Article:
On July 1, San Francisco banned the sale of e-cigarette inside the city. The ordinance, signed by Mayor London Breed, is the first in the US.

The policy is being rolled out over seven months, although it will be effective on July 31, and “operative” six months later. The ordinance states:

no person shall sell or distribute an electronic cigarette to a person in San Francisco without that product undergoing premarket review by the US Food and Drug Administration (FDA).

So far, no products have been reviewed.

The ban includes online sales, brick-and-mortar stores, e-cigarettes, and flavored tobacco products, but does not ban the use of all vapes among adults age 21 and older.

This decision comes as Juul, a leading e-cigarette company whose corporate headquarters is located in San Francisco, continues to face criticism for its popularity among young people. Juul CEO Kevin Burns recently issued an apology to parents whose children use the product, acknowledging the issue.

However, the ban intensifies the focus on what might be an ongoing battle over vaping regulation. Juul, despite its apology, has also made statements arguing in favor of regulation rather than prohibition.

Juul also takes the position that banning e-cigarette sales will drive former cigarette smokers back to smoking. New research supports this position; a recent study found that daily e-cigarette use is associated with a significantly higher drop in daily cigarette smoking as well as a rise in smoking cessation attempts among cigarette smokers.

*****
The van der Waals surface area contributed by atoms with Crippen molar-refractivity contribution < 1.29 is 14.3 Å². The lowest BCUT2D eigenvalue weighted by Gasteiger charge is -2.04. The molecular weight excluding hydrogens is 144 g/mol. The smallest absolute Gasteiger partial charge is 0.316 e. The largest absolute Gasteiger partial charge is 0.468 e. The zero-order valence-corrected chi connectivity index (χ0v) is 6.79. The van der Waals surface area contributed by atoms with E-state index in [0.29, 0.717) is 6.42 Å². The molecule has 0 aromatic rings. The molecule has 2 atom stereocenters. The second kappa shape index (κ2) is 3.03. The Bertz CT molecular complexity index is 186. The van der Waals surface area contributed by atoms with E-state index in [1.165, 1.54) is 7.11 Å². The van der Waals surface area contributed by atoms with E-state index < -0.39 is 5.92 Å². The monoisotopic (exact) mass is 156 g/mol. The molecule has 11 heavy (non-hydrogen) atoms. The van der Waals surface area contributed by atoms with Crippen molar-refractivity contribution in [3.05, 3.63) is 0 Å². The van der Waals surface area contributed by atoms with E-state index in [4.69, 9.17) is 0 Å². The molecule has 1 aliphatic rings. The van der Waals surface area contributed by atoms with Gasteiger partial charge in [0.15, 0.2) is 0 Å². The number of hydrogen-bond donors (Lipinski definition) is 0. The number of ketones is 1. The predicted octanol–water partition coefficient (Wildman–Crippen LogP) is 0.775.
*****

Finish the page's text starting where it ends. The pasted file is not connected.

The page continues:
From the study:

Daily electronic cigarette use appears to be helpful in initiating smoking cessation among persons who intend to quit tobacco; however, in the general population, its efficacy with regard to smoking abstinence in the long term is uncertain.

Meanwhile, small businesses in the city are suffering. A working group has been proposed to help small businesses cope with the ban.

The San Francisco Examiner reports that there are 731 permits for tobacco sales in San Francisco, and the Department of Public Health reports that 80 percent of businesses are complying with the ban. Reports from various sources including the Office of Small Business estimate that businesses may suffer annual losses of $50 million from banning flavored tobacco, and another $70 million from the ban on all e-cigarettes.